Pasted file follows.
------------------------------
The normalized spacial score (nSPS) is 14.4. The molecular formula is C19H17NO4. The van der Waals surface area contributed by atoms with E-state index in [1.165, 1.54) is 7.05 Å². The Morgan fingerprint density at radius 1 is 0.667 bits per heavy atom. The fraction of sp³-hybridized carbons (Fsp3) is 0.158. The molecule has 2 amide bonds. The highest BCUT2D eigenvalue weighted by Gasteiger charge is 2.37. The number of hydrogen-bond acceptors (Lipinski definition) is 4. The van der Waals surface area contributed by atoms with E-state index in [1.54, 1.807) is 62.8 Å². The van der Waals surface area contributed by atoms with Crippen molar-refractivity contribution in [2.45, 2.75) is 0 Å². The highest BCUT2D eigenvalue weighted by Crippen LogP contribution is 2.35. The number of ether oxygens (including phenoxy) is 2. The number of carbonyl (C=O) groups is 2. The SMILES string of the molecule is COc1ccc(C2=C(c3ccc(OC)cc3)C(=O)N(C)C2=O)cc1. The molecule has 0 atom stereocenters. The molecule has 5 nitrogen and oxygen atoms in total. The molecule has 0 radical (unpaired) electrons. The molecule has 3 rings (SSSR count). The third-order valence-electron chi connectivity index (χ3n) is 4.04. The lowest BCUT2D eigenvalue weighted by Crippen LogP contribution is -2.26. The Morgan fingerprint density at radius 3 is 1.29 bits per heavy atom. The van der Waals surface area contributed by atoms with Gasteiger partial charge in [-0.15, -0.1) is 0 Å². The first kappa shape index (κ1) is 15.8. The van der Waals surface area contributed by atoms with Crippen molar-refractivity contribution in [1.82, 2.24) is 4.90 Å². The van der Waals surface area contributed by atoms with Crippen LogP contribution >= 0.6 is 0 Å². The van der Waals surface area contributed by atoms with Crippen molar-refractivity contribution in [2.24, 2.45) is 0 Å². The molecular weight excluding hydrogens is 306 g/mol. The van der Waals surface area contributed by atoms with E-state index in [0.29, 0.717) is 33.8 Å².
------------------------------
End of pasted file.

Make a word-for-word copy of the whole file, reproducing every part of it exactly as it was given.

The normalized spacial score (nSPS) is 14.4. The molecular formula is C19H17NO4. The van der Waals surface area contributed by atoms with E-state index in [1.165, 1.54) is 7.05 Å². The Morgan fingerprint density at radius 1 is 0.667 bits per heavy atom. The fraction of sp³-hybridized carbons (Fsp3) is 0.158. The molecule has 2 amide bonds. The highest BCUT2D eigenvalue weighted by Gasteiger charge is 2.37. The number of hydrogen-bond acceptors (Lipinski definition) is 4. The van der Waals surface area contributed by atoms with E-state index in [1.54, 1.807) is 62.8 Å². The van der Waals surface area contributed by atoms with Crippen molar-refractivity contribution in [2.45, 2.75) is 0 Å². The highest BCUT2D eigenvalue weighted by Crippen LogP contribution is 2.35. The number of ether oxygens (including phenoxy) is 2. The number of carbonyl (C=O) groups is 2. The SMILES string of the molecule is COc1ccc(C2=C(c3ccc(OC)cc3)C(=O)N(C)C2=O)cc1. The molecule has 0 atom stereocenters. The molecule has 5 nitrogen and oxygen atoms in total. The molecule has 0 radical (unpaired) electrons. The molecule has 3 rings (SSSR count). The third-order valence-electron chi connectivity index (χ3n) is 4.04. The lowest BCUT2D eigenvalue weighted by Crippen LogP contribution is -2.26. The Morgan fingerprint density at radius 3 is 1.29 bits per heavy atom. The van der Waals surface area contributed by atoms with Gasteiger partial charge in [-0.15, -0.1) is 0 Å². The first kappa shape index (κ1) is 15.8. The van der Waals surface area contributed by atoms with Crippen molar-refractivity contribution in [1.82, 2.24) is 4.90 Å². The van der Waals surface area contributed by atoms with Crippen LogP contribution >= 0.6 is 0 Å². The van der Waals surface area contributed by atoms with Crippen molar-refractivity contribution in [2.24, 2.45) is 0 Å². The molecular weight excluding hydrogens is 306 g/mol. The van der Waals surface area contributed by atoms with E-state index in [0.29, 0.717) is 33.8 Å².